Continued at source: Rewire: https://rewire.news/article/2017/10/11/beatriz-brought-el-salvadors-abortion-ban-world-stage-dies-following-motorcycle-accident/

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El Salvador: What women’s lives are like when abortion is a crime

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What women's lives are like when abortion is a crime

By Alice Driver
Thu October 5, 2017

Story highlights
Alice Driver: Passage of a recent bill in the House of Representatives shows that for some Republicans, criminalizing abortion is a priority. If Americans want to know what women's lives are like in a country where abortion is a crime, they should listen to women in El Salvador, she writes

(CNN)During his presidential campaign, Donald Trump famously said that there should be "some form of punishment" for abortion. Although he later tried to walk these remarks back, he and his mostly male fellow Republicans have quietly been making headway since he took office on an agenda to make sure women have as few options as possible for reproductive choice and education, including limited access to birth control and the preventative care offered by Planned Parenthood.

Continued at source: http://www.cnn.com/2017/10/05/opinions/united-states-el-salvador-abortion-prison-driver-opinion/index.html

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No prosecution risk for Northern Ireland medical staff over abortion referrals

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No prosecution risk for Northern Ireland medical staff over abortion referrals
Medical professionals told they will not face prosecution if they refer women to clinics in England and Wales for abortions

Amelia Gentleman
Thursday 7 September 2017

Medical staff in Northern Ireland have been told they will not face prosecution if they refer women to clinics in England and Wales for abortions, a development that campaigners say will ease the climate of fear under which many have been operating.

In a significant clarification of the law, the director of public prosecutions for Northern Ireland, Barra McGrory, has said he does “not see the issue of criminal liability arising in the context of NHS staff advising or informing patients of the availability of abortion services in England and Wales”.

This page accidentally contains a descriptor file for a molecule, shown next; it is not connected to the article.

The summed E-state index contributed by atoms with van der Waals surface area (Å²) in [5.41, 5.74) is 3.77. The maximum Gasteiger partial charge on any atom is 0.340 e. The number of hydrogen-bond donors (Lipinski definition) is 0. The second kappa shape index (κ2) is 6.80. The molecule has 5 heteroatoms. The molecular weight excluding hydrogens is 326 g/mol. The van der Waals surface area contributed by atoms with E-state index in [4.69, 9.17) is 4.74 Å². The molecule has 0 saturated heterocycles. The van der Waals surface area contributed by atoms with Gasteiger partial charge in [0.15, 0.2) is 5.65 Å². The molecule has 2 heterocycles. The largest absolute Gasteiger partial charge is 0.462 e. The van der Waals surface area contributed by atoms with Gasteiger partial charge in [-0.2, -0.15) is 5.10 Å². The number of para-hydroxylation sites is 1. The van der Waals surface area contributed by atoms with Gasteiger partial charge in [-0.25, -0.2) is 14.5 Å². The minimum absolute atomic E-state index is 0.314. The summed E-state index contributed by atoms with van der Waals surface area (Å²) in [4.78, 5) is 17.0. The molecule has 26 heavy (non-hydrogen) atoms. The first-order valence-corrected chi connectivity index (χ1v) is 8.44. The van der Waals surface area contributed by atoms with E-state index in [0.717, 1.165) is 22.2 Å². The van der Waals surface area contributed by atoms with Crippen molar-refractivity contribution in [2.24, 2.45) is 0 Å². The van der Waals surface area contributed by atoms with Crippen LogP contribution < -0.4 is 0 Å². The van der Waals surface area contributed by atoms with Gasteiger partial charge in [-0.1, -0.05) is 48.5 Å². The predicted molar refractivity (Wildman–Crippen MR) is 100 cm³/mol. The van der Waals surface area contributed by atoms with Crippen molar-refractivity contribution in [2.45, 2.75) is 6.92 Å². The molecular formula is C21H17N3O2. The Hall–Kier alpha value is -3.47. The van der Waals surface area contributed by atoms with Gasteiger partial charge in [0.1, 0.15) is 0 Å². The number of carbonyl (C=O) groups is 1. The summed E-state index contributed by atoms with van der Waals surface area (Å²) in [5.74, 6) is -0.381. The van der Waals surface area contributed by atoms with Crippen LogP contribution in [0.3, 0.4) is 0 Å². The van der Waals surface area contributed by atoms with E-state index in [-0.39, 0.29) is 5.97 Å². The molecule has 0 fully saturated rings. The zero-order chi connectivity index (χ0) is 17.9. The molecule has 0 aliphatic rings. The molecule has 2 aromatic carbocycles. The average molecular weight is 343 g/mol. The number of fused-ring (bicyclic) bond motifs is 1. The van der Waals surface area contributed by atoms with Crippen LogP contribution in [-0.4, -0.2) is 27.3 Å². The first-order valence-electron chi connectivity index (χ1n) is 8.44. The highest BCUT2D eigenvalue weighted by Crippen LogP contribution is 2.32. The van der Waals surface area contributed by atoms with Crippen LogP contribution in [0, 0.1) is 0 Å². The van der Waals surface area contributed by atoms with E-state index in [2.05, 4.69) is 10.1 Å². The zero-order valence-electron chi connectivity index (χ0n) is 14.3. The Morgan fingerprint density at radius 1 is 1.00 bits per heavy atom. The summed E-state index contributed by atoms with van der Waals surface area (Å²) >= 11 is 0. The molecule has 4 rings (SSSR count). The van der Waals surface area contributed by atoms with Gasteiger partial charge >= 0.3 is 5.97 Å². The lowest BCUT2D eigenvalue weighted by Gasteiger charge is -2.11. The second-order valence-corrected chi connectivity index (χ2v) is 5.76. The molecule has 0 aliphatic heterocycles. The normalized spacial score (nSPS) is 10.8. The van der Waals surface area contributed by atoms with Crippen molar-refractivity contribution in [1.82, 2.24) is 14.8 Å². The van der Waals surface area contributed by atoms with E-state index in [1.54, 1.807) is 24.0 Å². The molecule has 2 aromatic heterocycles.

Continued at source: The Guardian: https://www.theguardian.com/uk-news/2017/sep/07/no-prosecution-risk-for-northern-ireland-medical-staff-over-abortion-referrals

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‘A triumph of reason’: Chile approves landmark bill to ease abortion ban

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'A triumph of reason': Chile approves landmark bill to ease abortion ban

Campaigners hail President Michelle Bachelet’s bill legalising abortion in some circumstances as a victory that opens the way for possible further liberalisation

Piotr Kozak in Santiago
Tuesday 22 August 2017

The decision by Chile’s constitutional court to approve a bill that will allow abortion in some circumstances has been hailed as “a triumph of reason and an act of justice” by campaigners.

The legislation, a victory for the centre-left president, Michelle Bachelet, will allow abortion when a woman’s life is at risk, in case of rape and when a foetus is not viable.

Continued at source: The Guardian: https://www.theguardian.com/global-development/2017/aug/22/chile-abortion-bill-michelle-bachelet-a-triumph-of-reason-ease-abortion-ban